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Reference : V-P-ZW-E-00152
Date : 31/10/2013
Country/Region : ZIMBABWE
Caption : Minefield between Crooks Corner and Sango border post. Visit of the Zimbabwean Minister of Defence Dr Sydney Sekeramayi to the minefield.
Photographer : DENDERE, Jesilyn
Person appearing :
SEKERAMAYI, Sydney (Ministre zimbabwéen de la Défense)
Confidentiality level : public
Publication restrictions : publication without restrictions
Copyright : ICRC
Description : During a visit to the Crooks Corner to Sango border post minefield, the Zimbabwean Minister of Defence Dr Sydney Sekeramayi, the ICRC’s Harare head of regional delegation, senior government officials and army commanders receive a briefing on the size of the minefield and the type of anti-personnel mine typically found in it from the commander of the unit responsible for removing the mines. The white dots on the ground indicate the patterns in which the mines were laid along a 53-kilometre length. After more than 30 years of rain, erosion and other climatic processes, the mines can be very difficult to find and remove.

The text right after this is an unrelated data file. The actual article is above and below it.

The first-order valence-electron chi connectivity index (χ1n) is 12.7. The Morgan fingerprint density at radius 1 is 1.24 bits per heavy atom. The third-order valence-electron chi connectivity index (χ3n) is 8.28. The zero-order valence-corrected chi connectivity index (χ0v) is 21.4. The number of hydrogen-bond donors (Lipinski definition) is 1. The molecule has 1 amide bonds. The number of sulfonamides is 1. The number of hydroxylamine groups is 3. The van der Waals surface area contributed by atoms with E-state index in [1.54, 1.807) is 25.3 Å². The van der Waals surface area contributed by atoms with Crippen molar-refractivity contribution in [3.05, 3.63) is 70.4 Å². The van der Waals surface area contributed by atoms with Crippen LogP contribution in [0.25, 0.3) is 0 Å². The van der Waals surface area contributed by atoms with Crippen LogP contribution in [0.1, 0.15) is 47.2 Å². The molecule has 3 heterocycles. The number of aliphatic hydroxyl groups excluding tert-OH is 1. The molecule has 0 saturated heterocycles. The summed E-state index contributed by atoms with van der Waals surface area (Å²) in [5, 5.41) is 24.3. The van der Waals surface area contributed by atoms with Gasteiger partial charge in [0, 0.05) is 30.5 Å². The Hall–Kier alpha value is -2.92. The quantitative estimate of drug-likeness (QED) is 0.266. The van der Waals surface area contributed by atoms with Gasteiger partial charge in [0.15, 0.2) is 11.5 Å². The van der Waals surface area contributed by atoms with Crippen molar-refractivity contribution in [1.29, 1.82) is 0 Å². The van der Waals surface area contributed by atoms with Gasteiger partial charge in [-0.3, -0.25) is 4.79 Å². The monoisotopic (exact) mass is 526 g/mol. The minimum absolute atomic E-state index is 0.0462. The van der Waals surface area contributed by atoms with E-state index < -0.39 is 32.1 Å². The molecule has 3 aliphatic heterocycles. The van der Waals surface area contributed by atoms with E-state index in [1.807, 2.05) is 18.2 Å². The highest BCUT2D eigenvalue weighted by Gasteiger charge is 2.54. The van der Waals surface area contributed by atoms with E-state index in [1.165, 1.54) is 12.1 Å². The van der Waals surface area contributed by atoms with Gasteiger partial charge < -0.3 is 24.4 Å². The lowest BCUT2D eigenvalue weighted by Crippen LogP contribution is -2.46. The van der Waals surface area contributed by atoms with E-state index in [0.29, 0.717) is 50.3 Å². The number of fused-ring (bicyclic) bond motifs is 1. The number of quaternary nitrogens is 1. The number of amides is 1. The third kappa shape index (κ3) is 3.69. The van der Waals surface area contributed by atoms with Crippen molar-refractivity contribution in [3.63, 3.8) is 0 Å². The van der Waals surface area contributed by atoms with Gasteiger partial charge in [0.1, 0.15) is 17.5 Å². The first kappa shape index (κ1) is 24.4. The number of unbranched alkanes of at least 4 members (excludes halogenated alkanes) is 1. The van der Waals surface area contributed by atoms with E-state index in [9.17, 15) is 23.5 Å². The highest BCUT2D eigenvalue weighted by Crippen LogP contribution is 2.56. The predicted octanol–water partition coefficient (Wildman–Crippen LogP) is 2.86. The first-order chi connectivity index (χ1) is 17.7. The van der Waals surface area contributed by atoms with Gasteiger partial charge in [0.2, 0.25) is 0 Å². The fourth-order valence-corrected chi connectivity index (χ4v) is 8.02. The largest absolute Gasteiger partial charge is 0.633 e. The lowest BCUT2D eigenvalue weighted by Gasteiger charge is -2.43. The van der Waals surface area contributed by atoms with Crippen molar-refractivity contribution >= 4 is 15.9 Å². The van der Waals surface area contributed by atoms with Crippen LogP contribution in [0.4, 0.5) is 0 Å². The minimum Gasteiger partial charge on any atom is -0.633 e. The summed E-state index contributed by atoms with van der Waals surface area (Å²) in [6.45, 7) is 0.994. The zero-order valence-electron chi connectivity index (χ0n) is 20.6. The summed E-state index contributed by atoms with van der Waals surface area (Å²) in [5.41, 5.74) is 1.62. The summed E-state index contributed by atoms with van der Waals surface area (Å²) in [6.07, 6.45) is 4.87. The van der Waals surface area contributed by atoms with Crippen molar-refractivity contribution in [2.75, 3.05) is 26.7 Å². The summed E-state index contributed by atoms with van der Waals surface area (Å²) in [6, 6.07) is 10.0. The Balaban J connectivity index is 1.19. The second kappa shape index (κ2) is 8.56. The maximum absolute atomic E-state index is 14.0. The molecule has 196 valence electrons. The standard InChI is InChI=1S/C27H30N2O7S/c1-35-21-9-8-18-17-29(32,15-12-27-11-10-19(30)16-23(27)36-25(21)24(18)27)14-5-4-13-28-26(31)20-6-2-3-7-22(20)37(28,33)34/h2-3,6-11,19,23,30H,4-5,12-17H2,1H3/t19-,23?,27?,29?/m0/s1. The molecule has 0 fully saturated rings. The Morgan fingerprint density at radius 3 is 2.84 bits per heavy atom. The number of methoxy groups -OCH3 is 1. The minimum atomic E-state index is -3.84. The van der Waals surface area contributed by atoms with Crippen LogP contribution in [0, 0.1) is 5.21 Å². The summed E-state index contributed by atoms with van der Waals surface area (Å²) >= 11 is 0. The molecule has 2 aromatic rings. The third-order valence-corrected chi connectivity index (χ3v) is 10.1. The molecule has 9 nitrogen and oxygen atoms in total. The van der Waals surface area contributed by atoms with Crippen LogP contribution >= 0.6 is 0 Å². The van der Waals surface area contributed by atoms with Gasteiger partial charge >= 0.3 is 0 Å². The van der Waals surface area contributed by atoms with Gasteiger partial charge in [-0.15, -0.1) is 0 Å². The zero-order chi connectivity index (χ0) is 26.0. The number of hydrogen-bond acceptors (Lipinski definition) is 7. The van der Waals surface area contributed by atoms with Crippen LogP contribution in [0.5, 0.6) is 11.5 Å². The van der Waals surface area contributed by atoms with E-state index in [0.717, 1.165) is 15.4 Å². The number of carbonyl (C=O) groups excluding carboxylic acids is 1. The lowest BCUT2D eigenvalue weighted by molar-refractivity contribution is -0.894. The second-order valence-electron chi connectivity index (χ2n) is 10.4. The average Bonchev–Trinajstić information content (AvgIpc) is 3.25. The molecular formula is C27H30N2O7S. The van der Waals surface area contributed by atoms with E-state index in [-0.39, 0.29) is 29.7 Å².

29-11-2013 Web Feature

More than 30 years after the cessation of fighting along the Zimbabwe/Mozambique border, families and communities living within the 210 square kilometres that make up the region daily suffer the scourge of anti-personnel mines. Since 1980, more than 1,500 people and 120,000 livestock have been killed and 2,000 people have been maimed by mines on the Zimbabwean side of the border. The ICRC and the Zimbabwe Mine Action Centre (ZIMAC) have been working together for the past two years to increase the amount of mine-risk education carried out in communities affected by anti-personnel mines.

ICRC’s work to reduce harm caused by anti-personnel mines in Zimbabwe:

The ICRC has been working with Zimbabwe Mine Action Centre (ZIMAC) to improve the safety, quality and pace of humanitarian demining in the 53-kilometre minefield from Crooks Corner to Sango Border Post in south-east Zimbabwe, on the border with Mozambique.

Since February 2012, 69 deminers have been trained on current international humanitarian mine action standards, and ICRC has also donated 50 sets of mine detection and protective equipment for the use of deminers.

In order to enhance ZIMAC’s ability to provide lifesaving medical services to deminers, 16 medics and one doctor have been trained on trauma response and five medical trauma kits have been donated by the ICRC.

The ICRC has facilitated training on mine risk education for eight ZIMAC staff and donated 5,000 children’s exercise books to schools giving guidance on how to identify and avoid anti-personnel mines.

Original material : digital
Resolution : 4272x2848
Orientation : landscape
Colour/B&W : colour